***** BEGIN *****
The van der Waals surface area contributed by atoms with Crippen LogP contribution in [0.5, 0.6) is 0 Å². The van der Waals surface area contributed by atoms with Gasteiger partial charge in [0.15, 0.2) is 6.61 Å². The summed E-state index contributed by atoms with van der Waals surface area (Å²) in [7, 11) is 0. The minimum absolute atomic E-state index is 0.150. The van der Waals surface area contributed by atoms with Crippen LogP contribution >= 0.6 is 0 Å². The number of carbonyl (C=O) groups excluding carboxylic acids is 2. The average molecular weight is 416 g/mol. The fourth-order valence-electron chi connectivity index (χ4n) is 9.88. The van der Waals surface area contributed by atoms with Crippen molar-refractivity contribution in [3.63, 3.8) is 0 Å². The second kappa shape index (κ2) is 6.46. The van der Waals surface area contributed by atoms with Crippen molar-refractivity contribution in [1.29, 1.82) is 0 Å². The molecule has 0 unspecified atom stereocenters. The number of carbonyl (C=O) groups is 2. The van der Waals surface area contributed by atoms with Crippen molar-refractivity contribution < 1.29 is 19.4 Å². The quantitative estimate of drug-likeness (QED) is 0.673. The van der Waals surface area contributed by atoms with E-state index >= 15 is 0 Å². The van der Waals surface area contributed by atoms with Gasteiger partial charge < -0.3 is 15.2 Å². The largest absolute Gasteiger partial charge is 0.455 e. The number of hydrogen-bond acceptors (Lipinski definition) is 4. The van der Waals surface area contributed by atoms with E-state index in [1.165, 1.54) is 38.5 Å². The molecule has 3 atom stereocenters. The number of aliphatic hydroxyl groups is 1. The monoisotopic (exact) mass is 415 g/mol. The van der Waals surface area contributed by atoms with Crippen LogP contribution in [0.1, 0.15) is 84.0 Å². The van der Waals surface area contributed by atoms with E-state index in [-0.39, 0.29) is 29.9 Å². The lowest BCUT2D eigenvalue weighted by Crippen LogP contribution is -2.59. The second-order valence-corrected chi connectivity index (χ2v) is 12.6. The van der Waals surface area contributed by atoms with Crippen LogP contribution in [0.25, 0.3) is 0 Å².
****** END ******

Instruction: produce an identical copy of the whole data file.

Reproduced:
The van der Waals surface area contributed by atoms with Crippen LogP contribution in [0.5, 0.6) is 0 Å². The van der Waals surface area contributed by atoms with Gasteiger partial charge in [0.15, 0.2) is 6.61 Å². The summed E-state index contributed by atoms with van der Waals surface area (Å²) in [7, 11) is 0. The minimum absolute atomic E-state index is 0.150. The van der Waals surface area contributed by atoms with Crippen LogP contribution >= 0.6 is 0 Å². The number of carbonyl (C=O) groups excluding carboxylic acids is 2. The average molecular weight is 416 g/mol. The fourth-order valence-electron chi connectivity index (χ4n) is 9.88. The van der Waals surface area contributed by atoms with Crippen molar-refractivity contribution in [3.63, 3.8) is 0 Å². The second kappa shape index (κ2) is 6.46. The van der Waals surface area contributed by atoms with Crippen molar-refractivity contribution in [1.29, 1.82) is 0 Å². The molecule has 0 unspecified atom stereocenters. The number of carbonyl (C=O) groups is 2. The van der Waals surface area contributed by atoms with Crippen molar-refractivity contribution < 1.29 is 19.4 Å². The quantitative estimate of drug-likeness (QED) is 0.673. The van der Waals surface area contributed by atoms with E-state index >= 15 is 0 Å². The van der Waals surface area contributed by atoms with Gasteiger partial charge < -0.3 is 15.2 Å². The largest absolute Gasteiger partial charge is 0.455 e. The number of hydrogen-bond acceptors (Lipinski definition) is 4. The van der Waals surface area contributed by atoms with E-state index in [1.165, 1.54) is 38.5 Å². The molecule has 3 atom stereocenters. The number of aliphatic hydroxyl groups is 1. The monoisotopic (exact) mass is 415 g/mol. The van der Waals surface area contributed by atoms with Crippen LogP contribution in [0.1, 0.15) is 84.0 Å². The van der Waals surface area contributed by atoms with E-state index in [-0.39, 0.29) is 29.9 Å². The lowest BCUT2D eigenvalue weighted by Crippen LogP contribution is -2.59. The second-order valence-corrected chi connectivity index (χ2v) is 12.6. The van der Waals surface area contributed by atoms with Crippen LogP contribution in [0.25, 0.3) is 0 Å².